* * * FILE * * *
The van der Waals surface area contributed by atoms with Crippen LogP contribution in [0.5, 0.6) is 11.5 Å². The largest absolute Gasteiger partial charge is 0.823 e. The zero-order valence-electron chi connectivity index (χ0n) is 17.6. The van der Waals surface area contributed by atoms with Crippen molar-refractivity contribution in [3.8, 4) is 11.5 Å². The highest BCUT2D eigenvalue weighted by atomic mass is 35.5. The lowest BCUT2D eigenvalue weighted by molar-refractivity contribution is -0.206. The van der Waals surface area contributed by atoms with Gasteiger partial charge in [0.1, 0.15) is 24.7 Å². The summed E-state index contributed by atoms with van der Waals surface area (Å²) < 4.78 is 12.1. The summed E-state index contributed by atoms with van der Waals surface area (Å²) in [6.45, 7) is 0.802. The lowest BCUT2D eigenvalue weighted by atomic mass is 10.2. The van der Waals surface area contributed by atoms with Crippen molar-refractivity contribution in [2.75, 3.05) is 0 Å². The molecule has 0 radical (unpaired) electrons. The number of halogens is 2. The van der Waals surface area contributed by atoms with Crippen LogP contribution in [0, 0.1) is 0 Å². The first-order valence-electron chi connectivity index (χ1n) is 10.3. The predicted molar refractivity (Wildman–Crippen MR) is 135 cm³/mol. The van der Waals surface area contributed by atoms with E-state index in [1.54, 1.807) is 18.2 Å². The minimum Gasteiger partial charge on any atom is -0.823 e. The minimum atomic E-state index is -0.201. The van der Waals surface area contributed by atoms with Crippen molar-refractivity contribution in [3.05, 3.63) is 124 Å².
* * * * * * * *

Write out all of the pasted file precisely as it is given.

The van der Waals surface area contributed by atoms with Crippen LogP contribution in [0.5, 0.6) is 11.5 Å². The largest absolute Gasteiger partial charge is 0.823 e. The zero-order valence-electron chi connectivity index (χ0n) is 17.6. The van der Waals surface area contributed by atoms with Crippen molar-refractivity contribution in [3.8, 4) is 11.5 Å². The highest BCUT2D eigenvalue weighted by atomic mass is 35.5. The lowest BCUT2D eigenvalue weighted by molar-refractivity contribution is -0.206. The van der Waals surface area contributed by atoms with Gasteiger partial charge in [0.1, 0.15) is 24.7 Å². The summed E-state index contributed by atoms with van der Waals surface area (Å²) < 4.78 is 12.1. The summed E-state index contributed by atoms with van der Waals surface area (Å²) in [6.45, 7) is 0.802. The lowest BCUT2D eigenvalue weighted by atomic mass is 10.2. The van der Waals surface area contributed by atoms with Crippen molar-refractivity contribution in [2.75, 3.05) is 0 Å². The molecule has 0 radical (unpaired) electrons. The number of halogens is 2. The van der Waals surface area contributed by atoms with Crippen LogP contribution in [0, 0.1) is 0 Å². The first-order valence-electron chi connectivity index (χ1n) is 10.3. The predicted molar refractivity (Wildman–Crippen MR) is 135 cm³/mol. The van der Waals surface area contributed by atoms with E-state index in [1.54, 1.807) is 18.2 Å². The minimum Gasteiger partial charge on any atom is -0.823 e. The minimum atomic E-state index is -0.201. The van der Waals surface area contributed by atoms with Crippen molar-refractivity contribution in [3.05, 3.63) is 124 Å².